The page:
Monthly Archives: October 2013

Afra Raymond on More 104.7fm – talks about his lawsuit against the Minister of Finance

afra raymond

Afra Raymond chats on the show ’Forward Thinkers‘ with David Walker on 104.7FM, dealing with the CL Financial bailout and my lawsuit against the Minister of Finance to get at the detailed information as to how the $24B in Public Money was spent. 24 October 2013. Audio courtesy More 104.7 FM. Listen here.

Programme Date: Thursday 24th October 2013
Programme Length: 0:45:41

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Filed under Corruption, Freedom Of Information, Trinidad and Tobago

Loveridge on Barbados tourism: The time for remedial action has long since passed

Adrian Loveridge, small hotel owner.

Adrian Loveridge, small hotel owner.

Even though it has not become widespread public knowledge, September 2013 became the 18th consecutive month of long stay visitor decline and recorded the lowest stay-over arrivals of any month in the last 11 years.

As someone who has invested their life savings and 25 years in the Barbados tourism industry, it give me no pleasure to state this unpleasant fact, but someone has to say it. If only in the interests of survival.

The time for remedial action has long since passed.

“Once again, it is now a case of damage limitation and focusing on what the private sector can do for itself,  to avoid annihilation of the industry as we know it.”

This may at first appear dramatic, but you only have to look around at other businesses on the island to understand that a sector that has been financially drained for a year and a half cannot be immune from the same challenges others are facing.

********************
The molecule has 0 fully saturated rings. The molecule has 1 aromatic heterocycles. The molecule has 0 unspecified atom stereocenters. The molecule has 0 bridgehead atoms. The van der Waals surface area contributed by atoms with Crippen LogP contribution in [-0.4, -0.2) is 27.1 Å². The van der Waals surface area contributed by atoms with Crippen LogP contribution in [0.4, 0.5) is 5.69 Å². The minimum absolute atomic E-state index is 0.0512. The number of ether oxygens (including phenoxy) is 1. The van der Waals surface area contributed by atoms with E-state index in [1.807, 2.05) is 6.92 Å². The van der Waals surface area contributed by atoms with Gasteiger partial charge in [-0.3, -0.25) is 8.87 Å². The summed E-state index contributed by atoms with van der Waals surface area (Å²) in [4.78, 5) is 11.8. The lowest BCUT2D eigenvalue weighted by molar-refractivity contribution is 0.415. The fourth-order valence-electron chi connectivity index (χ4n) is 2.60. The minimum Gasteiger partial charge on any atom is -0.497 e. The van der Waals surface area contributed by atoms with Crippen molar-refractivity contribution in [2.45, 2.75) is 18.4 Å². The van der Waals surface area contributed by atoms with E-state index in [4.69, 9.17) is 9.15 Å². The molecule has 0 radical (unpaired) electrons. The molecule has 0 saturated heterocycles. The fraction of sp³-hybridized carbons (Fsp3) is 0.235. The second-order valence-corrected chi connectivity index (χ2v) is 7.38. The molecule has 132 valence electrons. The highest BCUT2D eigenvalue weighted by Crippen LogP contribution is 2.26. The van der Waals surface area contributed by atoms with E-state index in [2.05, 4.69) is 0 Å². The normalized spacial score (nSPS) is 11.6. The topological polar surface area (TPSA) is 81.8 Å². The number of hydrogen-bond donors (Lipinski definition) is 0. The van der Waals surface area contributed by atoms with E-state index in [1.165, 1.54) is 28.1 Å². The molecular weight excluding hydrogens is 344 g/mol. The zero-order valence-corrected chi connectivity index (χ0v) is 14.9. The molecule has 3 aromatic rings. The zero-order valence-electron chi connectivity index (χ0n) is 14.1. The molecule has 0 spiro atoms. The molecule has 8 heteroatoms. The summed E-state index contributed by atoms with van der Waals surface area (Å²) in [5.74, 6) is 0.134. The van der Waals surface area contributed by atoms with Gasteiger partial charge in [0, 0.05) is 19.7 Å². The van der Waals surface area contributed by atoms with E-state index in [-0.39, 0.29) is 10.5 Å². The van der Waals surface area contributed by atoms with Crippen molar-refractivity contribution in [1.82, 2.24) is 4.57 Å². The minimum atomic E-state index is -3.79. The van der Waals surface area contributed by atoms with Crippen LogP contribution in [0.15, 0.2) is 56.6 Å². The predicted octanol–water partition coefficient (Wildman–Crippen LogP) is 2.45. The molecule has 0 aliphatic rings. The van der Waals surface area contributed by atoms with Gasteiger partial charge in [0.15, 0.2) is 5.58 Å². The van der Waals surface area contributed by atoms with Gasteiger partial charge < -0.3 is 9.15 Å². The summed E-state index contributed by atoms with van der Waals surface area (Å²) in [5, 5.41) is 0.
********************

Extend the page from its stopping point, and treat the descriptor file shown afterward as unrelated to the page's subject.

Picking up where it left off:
Not that our policymakers are listening, but I am going to make a few suggestions…

1)   Establish a National Marketing Committee (NMC) in the shortest practical time, comprising of proven professionals with a rotating Chairman, chosen irrespective of any political party leanings.

The existing Barbados Tourism Authority (BTA) board would cease to play any functional part in promoting the destination, or simply be disbanded, based on non-performance.

2)   Place the opposition spokesperson on tourism (regardless of which party is in power) on this committee, to ensure there is true non-partisan participation in decision making and understanding of the current problems. Continue reading

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Filed under Barbados, Barbados Tourism, Economy

S. Brian Samuel on Sandals in Grenada “I know where a few skeletons are buried…”

beaches by sandals

In view of the recent Barbados Sandals/Beaches deal, we travel to Grenada where S. Brian Samuel presents…

A Case Study of Hotel Investment in Grenada

S-Brian-Samuel Barbados Sandals

by S. Brian Samuel

1. Introduction